5.4. Defects in Sperm Concentration
In patients with less than sperm/mL, serum FSH and testosterone levels should be determined. In patients with less than sperm/mL, a karyotype and Y-chromosome microdeletion analysis should be considered as well. Elevated serum FSH may indicate a primary testicular defect. Although varicoceles are a common cause of low sperm density, other abnormal sperm parameters are also usually present with varicocele.
5.5. Defects in Motility
The term “asthenospermia” refers to defects in sperm movement. Such cases show only a low percentage of sperm that have any motility. Antisperm antibodies and varicoceles may account for this defect.
5.6. Defects in Morphology
The term “teratozoospermia” refers to defects in sperm morphology. This has been reported with the application of “strict” criteria. The majority of the cases are idiopathic, while varicoceles and temperature insults to spermatogenesis are also potential causes.
6. Additional Laboratory Tests
6.1. Hormonal Studies
Hormonal evaluation for male subfertility is done to (1) identify causative endocrine abnormalities or (2) obtain prognostic information. Endocrine studies should include serum levels of PRL, LH, FSH, testosterone, and E2 (estradiol). As mentioned above, the most common endocrine abnormality associated with male infertility or subfertility is elevated FSH, which generally indicates the impairment of spermatogenesis. However, FSH levels may be normal in cases of impaired spermatogenesis.
True endocrine causes of male infertility account for less than 3% of cases .
6.2. Antisperm Antibodies
Immunologic infertility is an autoimmune disorder that can involve both the humoral and cellular immune system. However, the mechanism is still poorly understood. Note that other causes may account for cases of male infertility, even when antisperm antibodies are detected. Treatment of antisperm antibodies is the use of ICSI to bypass potential fertilization problems induced by the antibodies.
While many assays can be used in the diagnosis of male infertility, the foundation of any workup should be obtaining a detailed history, thorough physical examination, and a basic semen analysis. Additional tests, including an antisperm antibody assay and hormonal, karyotype, and ultrasound studies are needed only to investigate specific causes of infertility. In addition, there are some significant health issues which are diagnosed only with presentation of male infertility, testis tumor and significant endocrinopathies amongst them. A careful evaluation that considers all of the possible explanations for a man’s infertility is not only critical for a good diagnosis, it is an ethical imperative for the reproductive specialist.
This study was supported in part by the 5th Young Research Grant of the Japanese Urological Association and Grant of Strategic Research Foundation Grant-aided Project for Private schools at Heisei 23th from Ministry of Education, Culture, Sports, Science and Technology of Japan, 2011–2015.
- B. Robaire and P. Chan, Handbook of Andrology, The American Society of Andrology, 2nd edition, 2010.
- L. I. Lipshultz, L. I. Howards, and C. S. Niederberger, Infertility in the Male, Cambridge University Press, Cambridge, UK, 4th edition, 2009.
- P. A. Lee, “Fertility after cryptorchidism: epidemiology and other outcome studies,” Urology, vol. 66, no. 2, pp. 427–431, 2005.
- P. A. Lee, “Fertility in cryptorchidism: does treatment make a difference?” Endocrinology and Metabolism Clinics of North America, vol. 22, no. 3, pp. 479–490, 1993.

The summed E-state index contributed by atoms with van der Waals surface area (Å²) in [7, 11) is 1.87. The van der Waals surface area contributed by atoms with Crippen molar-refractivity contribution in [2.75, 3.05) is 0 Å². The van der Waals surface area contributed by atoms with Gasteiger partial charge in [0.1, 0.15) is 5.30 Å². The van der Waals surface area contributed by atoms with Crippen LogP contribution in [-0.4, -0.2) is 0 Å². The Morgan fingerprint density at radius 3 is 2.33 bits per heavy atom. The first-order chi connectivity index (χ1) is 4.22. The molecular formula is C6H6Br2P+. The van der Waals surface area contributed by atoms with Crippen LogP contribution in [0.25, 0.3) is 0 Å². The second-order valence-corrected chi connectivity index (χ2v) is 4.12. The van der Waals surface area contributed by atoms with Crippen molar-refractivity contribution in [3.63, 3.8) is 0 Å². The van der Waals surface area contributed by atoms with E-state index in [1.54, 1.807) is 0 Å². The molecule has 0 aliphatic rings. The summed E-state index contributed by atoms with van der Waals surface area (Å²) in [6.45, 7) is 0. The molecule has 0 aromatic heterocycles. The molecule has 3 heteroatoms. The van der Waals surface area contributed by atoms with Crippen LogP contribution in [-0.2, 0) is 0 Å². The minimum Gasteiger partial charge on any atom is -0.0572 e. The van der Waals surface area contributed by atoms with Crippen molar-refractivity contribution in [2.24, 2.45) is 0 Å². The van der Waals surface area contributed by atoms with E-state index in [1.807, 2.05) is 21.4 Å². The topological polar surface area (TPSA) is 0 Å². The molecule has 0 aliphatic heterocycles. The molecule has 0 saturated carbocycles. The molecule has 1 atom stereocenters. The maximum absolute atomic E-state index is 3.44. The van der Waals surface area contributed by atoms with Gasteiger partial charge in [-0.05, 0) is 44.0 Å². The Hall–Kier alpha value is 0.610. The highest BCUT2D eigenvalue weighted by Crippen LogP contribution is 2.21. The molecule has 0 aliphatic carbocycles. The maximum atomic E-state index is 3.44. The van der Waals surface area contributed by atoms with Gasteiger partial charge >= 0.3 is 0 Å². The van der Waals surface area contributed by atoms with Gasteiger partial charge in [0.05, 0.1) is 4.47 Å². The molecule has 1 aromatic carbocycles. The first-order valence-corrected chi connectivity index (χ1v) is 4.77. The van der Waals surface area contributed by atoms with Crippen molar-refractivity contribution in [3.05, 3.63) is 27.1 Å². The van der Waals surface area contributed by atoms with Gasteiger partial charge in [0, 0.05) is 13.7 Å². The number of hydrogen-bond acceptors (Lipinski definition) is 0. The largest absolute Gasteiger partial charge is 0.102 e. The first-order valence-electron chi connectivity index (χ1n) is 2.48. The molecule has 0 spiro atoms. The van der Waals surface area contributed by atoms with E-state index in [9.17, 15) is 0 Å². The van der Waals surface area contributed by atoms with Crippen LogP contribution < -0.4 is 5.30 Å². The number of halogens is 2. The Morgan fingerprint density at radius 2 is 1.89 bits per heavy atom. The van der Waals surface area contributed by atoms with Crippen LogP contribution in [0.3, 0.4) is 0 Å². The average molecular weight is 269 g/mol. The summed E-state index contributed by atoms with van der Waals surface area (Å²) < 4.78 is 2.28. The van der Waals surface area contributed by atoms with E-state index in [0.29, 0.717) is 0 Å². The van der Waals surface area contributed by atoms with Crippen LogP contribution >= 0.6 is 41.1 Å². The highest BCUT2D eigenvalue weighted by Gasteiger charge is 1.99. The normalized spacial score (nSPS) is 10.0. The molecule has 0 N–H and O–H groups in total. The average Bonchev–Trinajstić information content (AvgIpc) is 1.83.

- M. Grasso, A. Buonaguidi, C. Lania, F. Bergamaschi, M. Castelli, and P. Rigatti, “Postpubertal cryptorchidism: review and evaluation of the fertility,” European Urology, vol. 20, no. 2, pp. 126–128, 1991.
- A. Okuyama, N. Nonomura, M. Nakamura et al., “Surgical management of undescenced testis: retrospective study of potential fertility in 274 cases,” Journal of Urology, vol. 142, no. 3, pp. 749–751, 1989.
- J. B. Anderson and R. C. N. Williamson, “The fate of the human testes following unilateral torsion of the spermatic cord,” British Journal of Urology, vol. 58, no. 6, pp. 698–704, 1986.
- J. B. Anderson and R. C. N. Williamson, “Fertility after torsion of the spermatic cord,” British Journal of Urology, vol. 65, no. 3, pp. 225–230, 1990.
- G. Bartsch, S. Frank, H. Marberger, and G. Mikuz, “Testicular torsion: late results with special regard to fertility and endocrine function,” Journal of Urology, vol. 124, no. 3, pp. 375–378, 1980.
- F. Dondero, A. Lenzi, M. Picardo, R. Pastore, and G. Valesini, “Cell-mediated antisperm immunity in selected forms of male infertility,” Andrologia, vol. 12, no. 1, pp. 25–29, 1980.
- I. Fraser, N. Slater, C. Tate, and J. G. Smart, “Testicular torsion does not cause autoimmunization in man,” British Journal of Surgery, vol. 72, no. 3, pp. 237–238, 1985.
- I. Mastrogiacomo, R. Zanchetta, P. Graziotti, C. Betterle, P. Scrufari, and A. Lembo, “Immunological and clinical study in patients after spermatic cord torsion,” Andrologia, vol. 14, no. 1, pp. 25–30, 1982.
- P. Puri, D. Barton, and B. O'Donnell, “Prepubertal testicular torsion: subsequent fertility,” Journal of Pediatric Surgery, vol. 20, no. 6, pp. 598–601, 1985.
- W. E. G. Thomas, M. J. Cooper, and G. A. Crane, “Testicular exocrine malfunction after torsion,” The Lancet, vol. 2, no. 8416, pp. 1357–1360, 1984.
- P. Hagen, M. M. Buchholz, J. Eigenmann, and K. Bandhauer, “Testicular dysplasia causing disturbance of spermiogenesis in patients with unilateral torsion of the testis,” Urologia Internationalis, vol. 49, no. 3, pp. 154–157, 1992.
- M. J. Anderson, J. K. Dunn, L. I. Lipshultz, and M. Coburn, “Semen quality and endocrine parameters after acute testicular torsion,” Journal of Urology, vol. 147, no. 6, pp. 1545–1550, 1992.
- C. A. Werner, “Mumps orchitis and testicular atrophy; a factor in male sterility,” Annals of Internal Medicine, vol. 32, no. 6, pp. 1075–1086, 1950.